One of the motivations behind developing the CANFDuino is the new standard for CAN bus being adopted by the automotive industry: CANFD (flexible data rate). This new standard is already being used in production vehicles and will undoubtedly find its way into other use cases throughout multiple industries, much like its predecessors. So for week one’s update, I thought this would be an appropriate topic to tackle.
CAN bus, or Controller Area Network, was developed as a robust means for embedded systems (microcontrollers) to talk to one another. CAN bus is largely synonymous with automotive systems as being one of the primary communication backbones used to broadcast information from electronic control units (ECU’s), sensors, and instrumentation systems in a vehicle. CAN has also seen wide adoption in the automation industry and the transportation industry with multiple open and private communication protocols having been developed using CAN bus as the hardware layer (Examples: CANOpen, OBD2, GMLAN, ARINC-825, etc).
CAN Flexible Data Rate (CANFD) is an evolution of very popular CAN 2.0b standard, first introduced in 2011-2012 with widespread adoption in production vehicles starting in 2019. CANFD allows for a relatively similar and even backward compatible design of the communication network, still implementing a two-wire, multi-drop network and 120 ohm terminations. However, two major improvements were introduced:
The "Flexible Data Rate" in CANFD refers to the ability of a transmitting node to dynamically change the data rate, enabling the two improvements above. This implementation also allows for a bus to consist of nodes that use classical CAN (2.0b) and CANFD.
|Baud Rate||Up to 1Mbps||Up to 5Mbps|
|Message Size||Up to 8 bytes||Up to 64 bytes|
|ID size||11 or 29bit||11 or 29bit|
|Number of Wires||3 CANH,CANL,GND||3 CANH,CANL,GND|
CANFD was actually designed to be somewhat backwards compatible with CAN, meaning CAN and CANFD packets are designed to co-exist on the same bus. This is enabled by on-the-fly bit-rate switching (BRS flag) in the format of the CANFD frame, which indicates the baud rate of the latter part of the packet is going to be boosted to accommodate a larger payload message. More specifically, CANFD nodes are able to normally transmit plain old lower-speed smaller CAN packets or larger high-speed CANFD packets. However, the receiving nodes need to be compatible with CANFD messages. The primary driver for having dual-baud rates and not transmitting at high-speed all of the time is bus congestion limited by bandwidth and number of nodes on the system. There are also cases where classical CAN nodes are able to co-exist on a CANFD bus, however they may need to be switched off or reset after high-speed CANFD messages are sent between nodes.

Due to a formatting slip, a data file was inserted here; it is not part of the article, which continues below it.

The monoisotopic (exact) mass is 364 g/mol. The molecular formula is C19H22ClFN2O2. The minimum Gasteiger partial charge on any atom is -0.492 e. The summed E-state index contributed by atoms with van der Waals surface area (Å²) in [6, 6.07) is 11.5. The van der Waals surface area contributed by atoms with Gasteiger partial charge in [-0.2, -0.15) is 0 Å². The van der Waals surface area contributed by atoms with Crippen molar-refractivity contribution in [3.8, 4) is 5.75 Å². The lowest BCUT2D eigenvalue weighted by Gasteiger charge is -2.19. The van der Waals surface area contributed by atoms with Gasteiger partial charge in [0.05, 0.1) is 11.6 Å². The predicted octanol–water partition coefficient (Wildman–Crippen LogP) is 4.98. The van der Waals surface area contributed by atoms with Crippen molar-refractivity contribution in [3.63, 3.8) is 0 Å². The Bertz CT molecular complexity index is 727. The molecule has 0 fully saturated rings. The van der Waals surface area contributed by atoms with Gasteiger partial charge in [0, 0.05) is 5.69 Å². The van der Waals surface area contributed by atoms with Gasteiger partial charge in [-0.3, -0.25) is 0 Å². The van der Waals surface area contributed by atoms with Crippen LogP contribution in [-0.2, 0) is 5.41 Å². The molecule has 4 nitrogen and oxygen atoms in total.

Given the simple changes in the new standard, and the abstraction of low-level coding in open-source software, writing code for the CANFD in the Arduino IDE is pretty simple. There are really only two differences:
* Note that the CAN controller is either native to the microcontroller or an external peripheral such as an SPI chip
Below are a few simple example code snippets:
cCAN_CANFD CanPort0(0, _500K, _500K, MCAN_MODE_CAN);cCAN_CANFD CanPort1(1, _500K, _500K, MCAN_MODE_CAN);
cCAN_CANFD CanPort0(0, _1M, _5M, MCAN_MODE_EXT_LEN_DUAL_RATE);cCAN_CANFD CanPort1(1, _1M, _5M, MCAN_MODE_EXT_LEN_DUAL_RATE);
//set TX frame to 0x100 tx1.id = 0x100; tx1.len = 64; tx1.data = 0xFE; tx1.data = 0x88;
To get going with CAN or CANFD you will need an open-source microcontroller platform such as the CANFDuino, the Arduino IDE for writing code, and a few examples to get you oriented.